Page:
At trial, Lindenfeld calmly told jurors that Fattah arranged a pair of meetings with Lord. Afterwards, he said Lord wired $1 million to Lindenfeld’s political consulting firm to help Fattah’s mayoral campaign.
Lindenfeld said the illegal loan was expressly for the purposes of trying to bolster Fattah’s once promising run.
Lindenfeld, 61, faces a maximum of 20 years in prison.
Fattah, who resigned his seat after losing the Democratic primary in April, is scheduled for sentencing Oct. 4. That date is expected to change as the former congressman’s lawyers wait for Bartle to rule on motions for acquittal and a new trial.
The lengthy document, filed last week, argues that federal prosecutors didn’t present sufficient evidence to prove his guilt beyond a reasonable doubt.
It cites a recent U.S. Supreme Court ruling involving former Virginia Gov. Bob McDonnell, who was convicted of performing “official acts” after taking thousands in bribes from a businessman developing a dietary supplement.
In a ruling overturning that decision, Chief Justice John G. Roberts Jr. wrote that “setting up a meeting, calling another public official, or hosting an event does not, standing alone, qualify as an ‘official act.'”
“The Supreme Court’s McDonnell decision undercuts every one of the arguments the government made here that Congressman Fattah committed or agreed to commit an “official act,” wrote Fattah attorney Bruce Merenstein. “Indeed, the government’s arguments in this case as to what constituted an “official act” tracked precisely the arguments rejected by the Supreme Court in McDonnell.”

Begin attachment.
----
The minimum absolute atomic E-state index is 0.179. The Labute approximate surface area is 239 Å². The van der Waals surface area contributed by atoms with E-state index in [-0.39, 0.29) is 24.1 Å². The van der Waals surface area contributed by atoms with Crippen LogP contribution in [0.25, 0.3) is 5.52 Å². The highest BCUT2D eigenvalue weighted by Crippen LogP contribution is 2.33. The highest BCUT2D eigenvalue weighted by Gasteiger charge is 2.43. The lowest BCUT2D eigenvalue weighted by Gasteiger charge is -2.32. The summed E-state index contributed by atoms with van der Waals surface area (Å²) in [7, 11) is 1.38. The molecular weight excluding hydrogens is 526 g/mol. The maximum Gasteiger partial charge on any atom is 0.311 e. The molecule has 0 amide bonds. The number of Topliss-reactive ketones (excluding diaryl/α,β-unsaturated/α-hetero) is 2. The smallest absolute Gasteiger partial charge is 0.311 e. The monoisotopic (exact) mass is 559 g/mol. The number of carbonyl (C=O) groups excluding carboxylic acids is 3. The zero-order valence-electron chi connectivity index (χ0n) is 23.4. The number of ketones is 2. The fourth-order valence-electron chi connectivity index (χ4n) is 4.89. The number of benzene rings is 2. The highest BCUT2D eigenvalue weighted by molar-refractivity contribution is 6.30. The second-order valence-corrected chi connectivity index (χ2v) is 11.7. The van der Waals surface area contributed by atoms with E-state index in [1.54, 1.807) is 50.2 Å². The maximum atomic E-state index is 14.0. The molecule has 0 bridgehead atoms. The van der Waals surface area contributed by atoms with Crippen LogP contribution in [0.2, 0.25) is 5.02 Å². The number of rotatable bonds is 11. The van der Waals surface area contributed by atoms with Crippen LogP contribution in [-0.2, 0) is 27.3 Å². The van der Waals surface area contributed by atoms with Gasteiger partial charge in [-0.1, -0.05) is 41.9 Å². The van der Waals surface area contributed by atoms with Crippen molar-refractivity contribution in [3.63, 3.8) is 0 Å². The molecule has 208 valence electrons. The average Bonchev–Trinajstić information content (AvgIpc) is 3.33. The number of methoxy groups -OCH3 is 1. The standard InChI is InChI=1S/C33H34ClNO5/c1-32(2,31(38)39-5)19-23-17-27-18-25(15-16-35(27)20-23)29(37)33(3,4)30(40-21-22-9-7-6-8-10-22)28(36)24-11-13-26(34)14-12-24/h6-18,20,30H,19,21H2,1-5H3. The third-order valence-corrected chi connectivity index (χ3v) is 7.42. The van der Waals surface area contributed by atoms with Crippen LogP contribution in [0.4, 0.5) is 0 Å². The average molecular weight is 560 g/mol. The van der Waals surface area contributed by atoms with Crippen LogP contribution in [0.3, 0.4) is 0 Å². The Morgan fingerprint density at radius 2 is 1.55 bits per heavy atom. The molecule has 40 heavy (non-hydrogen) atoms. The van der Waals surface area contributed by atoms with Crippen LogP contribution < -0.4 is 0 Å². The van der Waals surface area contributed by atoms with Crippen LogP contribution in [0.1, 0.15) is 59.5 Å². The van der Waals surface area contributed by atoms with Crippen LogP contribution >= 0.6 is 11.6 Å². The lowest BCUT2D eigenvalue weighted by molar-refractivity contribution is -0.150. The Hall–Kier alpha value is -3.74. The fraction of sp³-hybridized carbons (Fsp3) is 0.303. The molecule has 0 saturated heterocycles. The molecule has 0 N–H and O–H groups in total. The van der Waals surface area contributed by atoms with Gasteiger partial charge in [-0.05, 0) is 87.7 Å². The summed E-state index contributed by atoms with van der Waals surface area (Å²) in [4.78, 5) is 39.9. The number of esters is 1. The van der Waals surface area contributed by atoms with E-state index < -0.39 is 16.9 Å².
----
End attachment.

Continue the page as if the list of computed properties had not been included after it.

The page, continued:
Fattah was convicted of taking bribes from Herbert Vederman, a wealthy friend who wanted to become a U.S. Ambassador with the Obama Administration.
Prosecutors said Fattah sent letters extolling Vederman’s resume to U.S. Sen. Bob Casey and members of the Obama administration. He allegedly hand-delivered a letter to Obama.
In exchange, the government argued that Vederman “showered” Fattah with gifts and money, including $18,000 to help pay for a home in the Poconos.
Vederman and three other co-defendants were convicted alongside Fattah. Prosecutors said the group participated in a “white-collar crime spree” orchestrated by Fattah.
All of this unfolds as Pennsylvania state Rep. Dwight Evans prepares for two elections on Nov. 8.
Evans is the Democratic nominee for the special election to fill out the rest of Fattah’s term, who resigned from office two days after being convicted.
In April, Evans ended Fattah’s 22-year congressional career after winning the Democratic primary.
Republican James Jones will also be listed two times, running in both the special and general elections.
The double matchup comes after Philadelphia and Montgomery County ward leaders picked Evans and James to be the party nominees in the special election.
Given the district’s lopsided voter registration rolls, Evans is all but guaranteed victory in both elections. He would get sworn in once the results are certified, giving him a slight edge in seniority over members of Congress who would take office in January.
The 2nd Congressional District covers parts of North, Northwest and West Philadelphia, as well as most of Lower Merion Township.